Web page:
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May 8, 2012 2:20 PM

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The Passionate Reader: May 8, 2012

Nell Freudenberger's "The Newlyweds" (Borzoi/Alfred A. Knopf) manages to do the opposite of what many chick-lit books do. Rather than make extraordinary lives seem dull, it makes ordinary ones seem fascinating. It's the story of Amina Azid, who leaves Bangladesh...

Thumbnail image for lorna-scan003.jpgNell Freudenberger's "The Newlyweds" (Borzoi/Alfred A. Knopf) manages to do the opposite of what many chick-lit books do. Rather than make extraordinary lives seem dull, it makes ordinary ones seem fascinating.

It's the story of Amina Azid, who leaves Bangladesh for Rochester to marry George Stillman.

The way that their lives together unfold is riveting, funny and charming. She wants to bring her parents to live with them before they have a child; he is against it. When he finally agrees, she goes to Bangladesh to get her parents and bring them back and everything goes wrong: Her uncles are trying to extract cash from their siblings, her parents -- believing that she has married a rich man -- while her father, an unsuccessful businessman, has been refused a visa the first time around. She is also still a little bit in love with her cousin Nasir. Her husband has lost his job, but then he gets another, better, one. She works in a yoga center, then a Starbucks. Of such mundane events is an enchanting narrative constructed.

lorna-scan002.jpgIn "The Beginner's Goodbye" (Alfred A. Knopf), Pulitzer Prize-winning Anne Tyler's latest book, the writer takes on another in her series of lovable losers. Aaron, who runs a family-owned vanity press, along with his sister, Nandina, has lost his wife, Dorothy, a no-nonsense doctor, in a freak accident in which a tree crashes into their house. The book details his ways of healing from that experience, which at first include seeing apparitions of his wife -- whom he talks to -- in a variety of places, probably because he is unable to say farewell to her. The most successful series his press publishes is one of beginners' guides -- hence, his is a "beginner's goodbye." He begins to realize that, just perhaps, their marriage was less happy than he thought it was, that they were less well-suited than he thought they were, and that he may find another romance. Eventually, he learns to let go. The many eccentric characters and the unexpected twists of their lives give the book considerable appeal.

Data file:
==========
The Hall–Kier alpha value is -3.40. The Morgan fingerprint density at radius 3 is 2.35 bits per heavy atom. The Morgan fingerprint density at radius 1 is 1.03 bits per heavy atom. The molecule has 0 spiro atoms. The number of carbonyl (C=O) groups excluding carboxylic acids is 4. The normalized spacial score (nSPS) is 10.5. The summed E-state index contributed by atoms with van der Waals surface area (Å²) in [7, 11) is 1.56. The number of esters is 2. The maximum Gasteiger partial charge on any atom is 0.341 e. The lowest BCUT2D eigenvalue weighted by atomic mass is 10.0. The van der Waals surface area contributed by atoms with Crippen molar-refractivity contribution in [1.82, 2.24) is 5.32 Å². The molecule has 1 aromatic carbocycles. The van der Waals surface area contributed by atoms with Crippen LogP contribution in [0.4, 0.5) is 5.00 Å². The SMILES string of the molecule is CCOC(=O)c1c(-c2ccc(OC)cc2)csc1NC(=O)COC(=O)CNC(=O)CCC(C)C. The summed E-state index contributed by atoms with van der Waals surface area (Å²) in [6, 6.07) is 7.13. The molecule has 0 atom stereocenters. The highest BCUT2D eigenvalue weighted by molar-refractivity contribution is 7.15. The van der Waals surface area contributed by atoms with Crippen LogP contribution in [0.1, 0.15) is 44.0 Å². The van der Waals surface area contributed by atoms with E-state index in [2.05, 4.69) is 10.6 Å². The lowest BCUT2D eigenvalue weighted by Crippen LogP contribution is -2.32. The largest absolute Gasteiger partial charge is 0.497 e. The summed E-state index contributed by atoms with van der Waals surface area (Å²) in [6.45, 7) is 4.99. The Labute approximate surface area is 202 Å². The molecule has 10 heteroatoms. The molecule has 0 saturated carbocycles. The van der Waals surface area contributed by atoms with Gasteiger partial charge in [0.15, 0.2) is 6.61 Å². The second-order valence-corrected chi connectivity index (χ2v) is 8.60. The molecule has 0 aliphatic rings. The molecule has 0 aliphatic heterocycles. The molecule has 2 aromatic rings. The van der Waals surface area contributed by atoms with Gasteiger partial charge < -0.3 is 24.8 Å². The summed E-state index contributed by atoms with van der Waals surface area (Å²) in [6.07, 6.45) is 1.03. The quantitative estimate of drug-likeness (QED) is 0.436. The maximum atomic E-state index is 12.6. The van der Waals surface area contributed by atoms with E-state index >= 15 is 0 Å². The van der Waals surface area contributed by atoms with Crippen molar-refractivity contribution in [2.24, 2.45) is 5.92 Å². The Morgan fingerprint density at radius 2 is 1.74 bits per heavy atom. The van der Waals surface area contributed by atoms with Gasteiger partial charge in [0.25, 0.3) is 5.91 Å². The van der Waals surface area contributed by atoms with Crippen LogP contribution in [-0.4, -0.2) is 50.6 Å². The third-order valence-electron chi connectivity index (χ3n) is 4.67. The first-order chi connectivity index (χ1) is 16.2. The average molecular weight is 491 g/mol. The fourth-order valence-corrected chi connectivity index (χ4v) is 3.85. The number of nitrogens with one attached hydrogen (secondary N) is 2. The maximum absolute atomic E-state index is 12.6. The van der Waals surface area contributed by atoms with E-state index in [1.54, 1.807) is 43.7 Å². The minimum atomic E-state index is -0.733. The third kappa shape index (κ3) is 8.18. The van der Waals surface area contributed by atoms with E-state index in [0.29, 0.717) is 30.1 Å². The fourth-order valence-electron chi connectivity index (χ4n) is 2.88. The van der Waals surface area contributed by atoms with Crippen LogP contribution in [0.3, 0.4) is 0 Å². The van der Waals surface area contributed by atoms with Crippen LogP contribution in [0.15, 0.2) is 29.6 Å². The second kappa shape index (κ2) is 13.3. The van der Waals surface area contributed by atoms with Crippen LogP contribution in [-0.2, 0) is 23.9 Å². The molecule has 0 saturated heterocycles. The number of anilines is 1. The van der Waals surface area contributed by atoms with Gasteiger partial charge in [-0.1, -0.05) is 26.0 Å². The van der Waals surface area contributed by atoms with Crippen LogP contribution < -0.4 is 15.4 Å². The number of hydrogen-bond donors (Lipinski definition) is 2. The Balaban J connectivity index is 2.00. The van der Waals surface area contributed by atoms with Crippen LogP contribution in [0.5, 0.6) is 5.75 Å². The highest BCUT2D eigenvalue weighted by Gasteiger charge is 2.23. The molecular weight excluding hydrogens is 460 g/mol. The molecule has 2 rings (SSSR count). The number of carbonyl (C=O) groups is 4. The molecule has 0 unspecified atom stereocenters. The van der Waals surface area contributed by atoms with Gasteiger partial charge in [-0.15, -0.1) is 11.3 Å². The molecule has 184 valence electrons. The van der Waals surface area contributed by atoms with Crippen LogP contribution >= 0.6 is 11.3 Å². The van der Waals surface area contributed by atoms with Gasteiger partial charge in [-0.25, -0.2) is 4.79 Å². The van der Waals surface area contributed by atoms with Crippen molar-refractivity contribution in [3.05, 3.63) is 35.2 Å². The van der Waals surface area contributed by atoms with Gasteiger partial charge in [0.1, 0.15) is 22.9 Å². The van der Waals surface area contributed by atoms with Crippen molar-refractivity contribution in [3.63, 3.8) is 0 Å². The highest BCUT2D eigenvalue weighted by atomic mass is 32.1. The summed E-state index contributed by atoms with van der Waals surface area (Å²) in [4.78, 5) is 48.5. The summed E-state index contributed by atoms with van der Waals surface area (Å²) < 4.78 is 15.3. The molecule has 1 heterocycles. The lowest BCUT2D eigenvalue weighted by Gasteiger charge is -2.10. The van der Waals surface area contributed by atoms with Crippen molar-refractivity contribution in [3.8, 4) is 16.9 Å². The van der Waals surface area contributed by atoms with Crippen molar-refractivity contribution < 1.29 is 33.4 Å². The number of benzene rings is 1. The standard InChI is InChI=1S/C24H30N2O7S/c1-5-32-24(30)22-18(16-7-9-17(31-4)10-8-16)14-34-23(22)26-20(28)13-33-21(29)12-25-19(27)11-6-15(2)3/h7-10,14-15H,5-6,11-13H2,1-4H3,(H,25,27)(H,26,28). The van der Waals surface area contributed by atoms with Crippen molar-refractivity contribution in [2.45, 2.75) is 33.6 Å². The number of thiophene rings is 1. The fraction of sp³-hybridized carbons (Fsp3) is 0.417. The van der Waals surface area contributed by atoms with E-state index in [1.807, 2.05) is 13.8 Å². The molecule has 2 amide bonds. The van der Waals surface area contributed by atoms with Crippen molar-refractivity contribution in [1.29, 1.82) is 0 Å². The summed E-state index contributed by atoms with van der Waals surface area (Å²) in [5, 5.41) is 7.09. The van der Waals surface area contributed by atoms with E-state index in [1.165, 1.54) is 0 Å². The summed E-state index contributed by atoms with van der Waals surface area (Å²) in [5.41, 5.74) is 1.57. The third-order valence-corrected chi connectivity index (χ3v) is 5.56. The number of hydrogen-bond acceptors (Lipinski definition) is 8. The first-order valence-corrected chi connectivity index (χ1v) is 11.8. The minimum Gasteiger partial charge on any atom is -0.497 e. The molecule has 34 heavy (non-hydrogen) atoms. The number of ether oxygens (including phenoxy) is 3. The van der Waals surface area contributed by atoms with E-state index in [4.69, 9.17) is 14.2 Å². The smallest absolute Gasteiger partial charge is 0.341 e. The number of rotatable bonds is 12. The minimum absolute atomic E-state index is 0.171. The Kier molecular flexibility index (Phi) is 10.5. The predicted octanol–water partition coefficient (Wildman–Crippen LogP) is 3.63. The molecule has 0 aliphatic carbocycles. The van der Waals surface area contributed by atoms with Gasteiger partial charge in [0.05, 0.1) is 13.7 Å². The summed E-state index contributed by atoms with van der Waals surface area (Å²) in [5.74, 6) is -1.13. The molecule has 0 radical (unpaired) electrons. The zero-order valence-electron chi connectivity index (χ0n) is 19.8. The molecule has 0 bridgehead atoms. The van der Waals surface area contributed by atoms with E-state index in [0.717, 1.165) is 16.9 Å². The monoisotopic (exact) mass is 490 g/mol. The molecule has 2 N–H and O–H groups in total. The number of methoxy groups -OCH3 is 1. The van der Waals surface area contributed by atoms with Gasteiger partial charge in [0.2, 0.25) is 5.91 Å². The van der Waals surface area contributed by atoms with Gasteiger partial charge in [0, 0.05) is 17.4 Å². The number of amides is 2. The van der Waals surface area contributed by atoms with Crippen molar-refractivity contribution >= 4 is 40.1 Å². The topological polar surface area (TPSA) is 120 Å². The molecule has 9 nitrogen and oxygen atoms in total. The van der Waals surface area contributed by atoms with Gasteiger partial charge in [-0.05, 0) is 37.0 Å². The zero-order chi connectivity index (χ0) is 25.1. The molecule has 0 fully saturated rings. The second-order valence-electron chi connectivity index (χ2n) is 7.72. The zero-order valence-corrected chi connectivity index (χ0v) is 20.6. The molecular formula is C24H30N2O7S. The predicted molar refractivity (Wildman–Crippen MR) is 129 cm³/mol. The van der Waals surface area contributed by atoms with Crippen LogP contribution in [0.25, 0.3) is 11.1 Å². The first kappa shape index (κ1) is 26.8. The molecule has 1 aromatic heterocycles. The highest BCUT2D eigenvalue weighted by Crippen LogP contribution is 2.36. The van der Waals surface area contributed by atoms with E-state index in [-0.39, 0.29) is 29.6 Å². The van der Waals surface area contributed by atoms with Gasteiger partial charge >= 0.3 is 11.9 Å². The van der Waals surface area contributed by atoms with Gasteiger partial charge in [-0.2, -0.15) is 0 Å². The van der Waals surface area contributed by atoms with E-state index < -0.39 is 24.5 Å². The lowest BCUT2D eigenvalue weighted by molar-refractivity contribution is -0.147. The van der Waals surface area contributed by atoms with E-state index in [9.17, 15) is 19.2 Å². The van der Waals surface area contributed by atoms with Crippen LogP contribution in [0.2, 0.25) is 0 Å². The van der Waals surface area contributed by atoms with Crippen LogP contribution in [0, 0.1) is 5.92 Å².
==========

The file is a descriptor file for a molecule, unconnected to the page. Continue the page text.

lorna-scan006.jpgIn "More Than You Know" (Doubleday), New York Times best-selling writer Penny Vincenzi's central character is Eliza Clark, who has a promising career as a fashion editor in Swinging London, but who gives it all up at the insistence of her new husband, entrepreneur Matt Shaw, when they have their daughter, Emmie. Posh girl marries working-class boy, and all is well for a time, but when their marriage begins to deteriorate, he threatens to take their daughter and seize ownership of Summercourt, a country house that has been in Eliza's family for a long time and which he helped rescue financially.

Matt's sister, Scarlett, has a complicated romantic life, too. Then there's Jeremy Northcott, an old flame of Eliza's, and Mariella Crespi, a fashion icon, rounding out the cast of characters. The problem is that the book becomes considerably less exciting -- and at times a bit of a drag -- when we leave the environs of fashion publishing.

lorna-scan001.jpg"The Kissing List" (Hogarth) by Stephanie Reents is a series of interlocking tales about twentysomethings in and out of love. There is a fair amount of kissing, but that is by no means all that goes on. The young people in these stories are intelligent, with presumably bright futures, but they keep getting in their own (and others') way. And their lives are by no means gilded. The brother of one dies in Iraq, while another has recurrent cancer.

There are a number of amusing lists and footnotes. However, the characters are at times less than compelling. Perhaps that is because of their youth; they are a bit unformed.

lorna-scan004.jpg"Little Century" (Farrar, Straus and Giroux) by Anna Keesey tells the story of the settling of Oregon. Eighteen-year-old Esther Chambers goes west after she loses her mother, to find a distant cousin, cattle rancher Ferris Pickett. She becomes a homesteader in a small cabin by a lake called Half-a-Mind. If she can remain there for five years, the property will become part of her cousin's expansive spread. But then she finds herself in the middle of a range war, with her loyalties divided between her allegiance to her own homestead and that to a new friend, a sheepherder, Ben Cruff. Which should she choose? In a move she never would have expected, she evolves into a newspaperwoman.

lorna-scan005.jpgGraham Swift's "Wish You Were Here" (Alfred A. Knopf) is the tale of Jack Luxton, who owns a seaside caravan park, and who was formerly a farmer, who learns that his brother, Tom, has been killed in Iraq. He must accept his brother's remains and come to terms with what went on in their family. His father, for instance, has committed suicide by shooting himself. His wife refuses to go to Tom's funeral, which he must face alone.

However, portentous as these events might seem, the book is actually a little dull, and difficult to engage with.
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